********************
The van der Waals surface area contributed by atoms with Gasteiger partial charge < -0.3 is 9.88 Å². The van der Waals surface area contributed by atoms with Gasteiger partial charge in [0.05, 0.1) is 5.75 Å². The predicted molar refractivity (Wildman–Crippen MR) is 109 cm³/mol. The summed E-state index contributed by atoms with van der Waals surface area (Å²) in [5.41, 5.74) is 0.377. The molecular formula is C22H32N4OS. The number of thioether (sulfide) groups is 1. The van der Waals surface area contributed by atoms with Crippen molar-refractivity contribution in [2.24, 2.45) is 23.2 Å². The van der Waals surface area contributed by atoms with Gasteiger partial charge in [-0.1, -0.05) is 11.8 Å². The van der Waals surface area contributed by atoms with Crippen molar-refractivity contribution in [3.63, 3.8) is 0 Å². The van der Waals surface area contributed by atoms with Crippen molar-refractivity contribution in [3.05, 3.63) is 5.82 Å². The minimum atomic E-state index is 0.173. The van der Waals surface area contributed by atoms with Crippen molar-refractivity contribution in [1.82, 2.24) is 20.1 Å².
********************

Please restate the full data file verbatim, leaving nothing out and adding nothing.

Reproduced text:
The van der Waals surface area contributed by atoms with Gasteiger partial charge < -0.3 is 9.88 Å². The van der Waals surface area contributed by atoms with Gasteiger partial charge in [0.05, 0.1) is 5.75 Å². The predicted molar refractivity (Wildman–Crippen MR) is 109 cm³/mol. The summed E-state index contributed by atoms with van der Waals surface area (Å²) in [5.41, 5.74) is 0.377. The molecular formula is C22H32N4OS. The number of thioether (sulfide) groups is 1. The van der Waals surface area contributed by atoms with Crippen molar-refractivity contribution in [2.24, 2.45) is 23.2 Å². The van der Waals surface area contributed by atoms with Gasteiger partial charge in [-0.1, -0.05) is 11.8 Å². The van der Waals surface area contributed by atoms with Crippen molar-refractivity contribution in [3.63, 3.8) is 0 Å². The van der Waals surface area contributed by atoms with Crippen molar-refractivity contribution in [3.05, 3.63) is 5.82 Å². The minimum atomic E-state index is 0.173. The van der Waals surface area contributed by atoms with Crippen molar-refractivity contribution in [1.82, 2.24) is 20.1 Å².